Detroit’s LOVE Building welcomes Kwaku Osei as new executive director

Health, wealth, and love are at the forefront of Kwaku Osei’s vision for leading The LOVE Building.

The nonprofit organization nestled in Detroit’s Core City neighborhood recently announced Osei is its new executive director, carrying forward the work of founding executive director and former Allied Media Projects executive director Jeanette Lee.

Now just three months into his position, Osei says it has been lovely to join a group of people who are driven and intentional about doing their best for the betterment of the community.

Allied Media Projects (AMP) has made a significant investment of over $4 million in the LOVE Building, which serves as the home for six organizations, including AMP, Detroit Community Technology Project, Detroit Disability Power, Detroit Justice Center, and Detroit Narrative Agency. This collaborative hub spans five floors, each dedicated to fostering social justice, community creativity, and health initiatives. By design, the building prioritizes accessibility and inclusivity, and is gearing up to launch its public programming in the coming months.

Osei, who describes himself as an “economic freedom fighter,” brings a unique perspective to the space with a background in community economic development.

click to enlarge Kwaku Osei. - Courtesy of the LOVE Building

Courtesy of the LOVE Building

Kwaku Osei.

While originally from Virginia, he has primarily lived in Detroit since 2013, first moving to the city for a fellowship with Venture for America. He says when he visited Detroit for the first time just two years earlier in 2011, he was “shocked” at how empty it was. By the time he relocated, however, the city was already on its way up.

Since then, Osei has had plenty of experience in Detroit, working on various projects with Dan Gilbert and engaging in many other community initiatives. In the past decade, he founded Farmacy Food, a preventative healthcare startup focused on making health and wellness radically accessible and affordable, as well as Cooperative Capital, a financing initiative that enables residents to pool their money for collective investments in their neighborhoods.

Additionally, Osei currently serves on the boards of the Economic Development Corporation of the City of Detroit, Fair Food Network, the Detroit Community Wealth Fund, Detroit Afrikan Music Institute, and Bridging Communities, Inc.

He plans to use these Detroit experiences in his new role at the LOVE Building, while finding ways to make money through positive, impactful avenues.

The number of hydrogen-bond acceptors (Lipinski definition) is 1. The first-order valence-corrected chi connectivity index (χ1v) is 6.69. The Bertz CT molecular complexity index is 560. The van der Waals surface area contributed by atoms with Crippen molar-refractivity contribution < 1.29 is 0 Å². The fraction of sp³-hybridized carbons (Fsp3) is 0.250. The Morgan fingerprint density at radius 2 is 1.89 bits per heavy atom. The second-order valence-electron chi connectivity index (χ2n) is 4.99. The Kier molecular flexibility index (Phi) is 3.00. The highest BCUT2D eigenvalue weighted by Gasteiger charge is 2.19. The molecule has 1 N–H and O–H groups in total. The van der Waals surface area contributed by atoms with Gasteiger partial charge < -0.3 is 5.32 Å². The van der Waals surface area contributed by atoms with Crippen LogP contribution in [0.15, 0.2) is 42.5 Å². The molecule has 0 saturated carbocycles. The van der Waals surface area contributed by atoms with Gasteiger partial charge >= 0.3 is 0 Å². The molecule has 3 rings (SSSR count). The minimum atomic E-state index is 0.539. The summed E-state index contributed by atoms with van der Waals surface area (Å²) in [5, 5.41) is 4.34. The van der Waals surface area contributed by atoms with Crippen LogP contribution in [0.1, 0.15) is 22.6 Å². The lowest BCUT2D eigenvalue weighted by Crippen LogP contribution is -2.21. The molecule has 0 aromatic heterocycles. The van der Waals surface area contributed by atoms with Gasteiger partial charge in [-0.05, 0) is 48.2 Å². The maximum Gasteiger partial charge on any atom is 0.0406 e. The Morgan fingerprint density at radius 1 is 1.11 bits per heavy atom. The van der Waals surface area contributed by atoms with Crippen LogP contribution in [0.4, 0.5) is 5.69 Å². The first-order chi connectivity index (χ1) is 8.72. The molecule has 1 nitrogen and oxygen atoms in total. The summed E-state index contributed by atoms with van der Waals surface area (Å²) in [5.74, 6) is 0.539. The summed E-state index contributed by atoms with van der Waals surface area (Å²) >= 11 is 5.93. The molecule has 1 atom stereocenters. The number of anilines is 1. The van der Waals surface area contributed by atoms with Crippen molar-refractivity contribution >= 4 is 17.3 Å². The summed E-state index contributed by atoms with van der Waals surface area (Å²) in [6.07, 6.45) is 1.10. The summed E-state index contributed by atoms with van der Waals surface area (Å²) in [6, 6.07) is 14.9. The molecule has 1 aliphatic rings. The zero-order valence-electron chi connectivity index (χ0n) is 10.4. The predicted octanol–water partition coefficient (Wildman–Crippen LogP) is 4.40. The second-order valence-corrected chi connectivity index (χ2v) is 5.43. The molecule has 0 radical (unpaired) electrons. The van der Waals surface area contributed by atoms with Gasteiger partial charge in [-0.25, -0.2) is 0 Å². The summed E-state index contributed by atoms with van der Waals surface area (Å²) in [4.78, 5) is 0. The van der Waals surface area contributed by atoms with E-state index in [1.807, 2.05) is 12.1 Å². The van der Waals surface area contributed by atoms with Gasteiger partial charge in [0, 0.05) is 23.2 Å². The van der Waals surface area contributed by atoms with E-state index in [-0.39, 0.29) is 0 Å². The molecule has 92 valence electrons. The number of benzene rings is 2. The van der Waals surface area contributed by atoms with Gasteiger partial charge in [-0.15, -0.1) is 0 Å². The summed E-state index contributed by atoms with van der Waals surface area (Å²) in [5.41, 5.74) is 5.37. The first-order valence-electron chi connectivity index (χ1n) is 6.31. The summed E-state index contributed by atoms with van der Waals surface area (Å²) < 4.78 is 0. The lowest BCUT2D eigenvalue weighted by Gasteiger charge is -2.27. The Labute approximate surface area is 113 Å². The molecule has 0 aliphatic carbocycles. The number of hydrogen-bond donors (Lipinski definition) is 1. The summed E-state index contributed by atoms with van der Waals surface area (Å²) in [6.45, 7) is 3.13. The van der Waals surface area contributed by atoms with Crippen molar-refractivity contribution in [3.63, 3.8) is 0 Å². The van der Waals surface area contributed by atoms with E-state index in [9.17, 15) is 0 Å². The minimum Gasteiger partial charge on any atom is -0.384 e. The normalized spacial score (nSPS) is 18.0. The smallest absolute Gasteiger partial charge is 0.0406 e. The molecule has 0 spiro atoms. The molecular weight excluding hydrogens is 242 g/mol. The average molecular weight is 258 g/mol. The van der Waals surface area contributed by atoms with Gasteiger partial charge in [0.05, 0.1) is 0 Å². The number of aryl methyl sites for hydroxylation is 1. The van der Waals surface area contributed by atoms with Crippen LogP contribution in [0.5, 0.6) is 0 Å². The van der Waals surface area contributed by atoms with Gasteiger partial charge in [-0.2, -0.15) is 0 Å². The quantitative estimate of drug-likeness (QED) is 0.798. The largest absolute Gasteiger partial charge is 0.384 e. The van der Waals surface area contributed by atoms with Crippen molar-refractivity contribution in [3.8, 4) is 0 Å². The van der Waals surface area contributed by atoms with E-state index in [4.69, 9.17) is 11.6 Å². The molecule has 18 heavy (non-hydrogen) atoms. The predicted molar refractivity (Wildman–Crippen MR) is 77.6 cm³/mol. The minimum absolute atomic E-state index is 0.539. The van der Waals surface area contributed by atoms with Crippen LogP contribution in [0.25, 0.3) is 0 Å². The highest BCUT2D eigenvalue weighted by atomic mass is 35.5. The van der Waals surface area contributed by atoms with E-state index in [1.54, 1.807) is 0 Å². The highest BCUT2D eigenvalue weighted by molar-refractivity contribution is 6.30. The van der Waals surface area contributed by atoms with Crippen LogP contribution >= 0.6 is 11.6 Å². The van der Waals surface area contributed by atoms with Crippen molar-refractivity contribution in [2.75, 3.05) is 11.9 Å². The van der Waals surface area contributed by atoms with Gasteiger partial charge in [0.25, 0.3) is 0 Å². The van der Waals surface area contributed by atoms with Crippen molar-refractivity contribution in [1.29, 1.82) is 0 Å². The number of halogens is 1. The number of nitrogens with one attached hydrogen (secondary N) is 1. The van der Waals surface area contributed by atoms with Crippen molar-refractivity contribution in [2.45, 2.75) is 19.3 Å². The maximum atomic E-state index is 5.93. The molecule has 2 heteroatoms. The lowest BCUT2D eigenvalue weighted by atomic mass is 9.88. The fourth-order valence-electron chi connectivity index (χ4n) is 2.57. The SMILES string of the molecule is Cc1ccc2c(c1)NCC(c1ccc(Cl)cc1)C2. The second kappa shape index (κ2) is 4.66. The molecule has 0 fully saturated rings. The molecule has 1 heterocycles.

“I find myself in an organization that’s almost the ideal vehicle to be able to implement a number of those things and I’m just super elated because we get to give it a go,” Osei says. “There’s no guarantee, but based on everything that I’ve learned over these last eight years, and then everything I know in the past, I have confidence in our ability to really shift paradigms, and to really demonstrate what’s possible through this type of experimentation. I think I want the results to show for themselves, but I’m extremely excited.”

In his position as executive director, Osei will help actualize the organization’s core missions through strategic coordination, fundraising efforts, and connecting with the community.

“Other than us just being the home to six great organizations, I’m really trying to increasingly evolve this into a space that becomes a container, really a lab, for experimentation, that will really support us to not only push the boundaries on the community rooted economic development, but a lot of the initiatives and a lot of the programming that you’re going to see come out of this building is going to be based around health, wealth and love,” Osei says. “That’s all about really pushing the boundary for what community rooted economic development as well as community control and ownership looks like in this city. I think that once we’ve demonstrated it in this city, we will be creating a precedent or a model that a lot of cities are very interested in following.”

While his startup company Farmacy Food is no longer operating, Cooperative Capital continues to thrive. Osei is optimistic about potential collaborations between Cooperative Capital and the LOVE Building for programming initiatives surrounding economic development.